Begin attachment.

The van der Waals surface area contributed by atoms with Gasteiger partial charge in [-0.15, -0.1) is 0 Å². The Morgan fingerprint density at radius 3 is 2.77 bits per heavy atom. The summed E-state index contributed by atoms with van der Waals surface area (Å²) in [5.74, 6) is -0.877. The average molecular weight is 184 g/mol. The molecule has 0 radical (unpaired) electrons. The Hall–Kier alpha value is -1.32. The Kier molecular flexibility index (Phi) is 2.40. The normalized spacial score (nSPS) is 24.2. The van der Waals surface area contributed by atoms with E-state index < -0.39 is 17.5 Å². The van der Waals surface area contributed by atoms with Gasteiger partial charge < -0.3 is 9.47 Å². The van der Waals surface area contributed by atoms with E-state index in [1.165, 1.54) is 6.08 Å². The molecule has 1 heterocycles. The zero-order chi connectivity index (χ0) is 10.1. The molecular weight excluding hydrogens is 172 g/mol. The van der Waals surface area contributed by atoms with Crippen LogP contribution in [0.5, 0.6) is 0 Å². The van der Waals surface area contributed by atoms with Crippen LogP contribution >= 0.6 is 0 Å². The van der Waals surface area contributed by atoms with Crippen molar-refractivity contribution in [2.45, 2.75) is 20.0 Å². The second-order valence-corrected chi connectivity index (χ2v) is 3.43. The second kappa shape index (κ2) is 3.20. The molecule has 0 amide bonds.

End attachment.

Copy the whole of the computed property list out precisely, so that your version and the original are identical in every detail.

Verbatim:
The van der Waals surface area contributed by atoms with Gasteiger partial charge in [-0.15, -0.1) is 0 Å². The Morgan fingerprint density at radius 3 is 2.77 bits per heavy atom. The summed E-state index contributed by atoms with van der Waals surface area (Å²) in [5.74, 6) is -0.877. The average molecular weight is 184 g/mol. The molecule has 0 radical (unpaired) electrons. The Hall–Kier alpha value is -1.32. The Kier molecular flexibility index (Phi) is 2.40. The normalized spacial score (nSPS) is 24.2. The van der Waals surface area contributed by atoms with E-state index < -0.39 is 17.5 Å². The van der Waals surface area contributed by atoms with Gasteiger partial charge < -0.3 is 9.47 Å². The van der Waals surface area contributed by atoms with E-state index in [1.165, 1.54) is 6.08 Å². The molecule has 1 heterocycles. The zero-order chi connectivity index (χ0) is 10.1. The molecular weight excluding hydrogens is 172 g/mol. The van der Waals surface area contributed by atoms with Crippen LogP contribution in [0.5, 0.6) is 0 Å². The van der Waals surface area contributed by atoms with Crippen LogP contribution >= 0.6 is 0 Å². The van der Waals surface area contributed by atoms with Crippen molar-refractivity contribution in [2.45, 2.75) is 20.0 Å². The second-order valence-corrected chi connectivity index (χ2v) is 3.43. The second kappa shape index (κ2) is 3.20. The molecule has 0 amide bonds.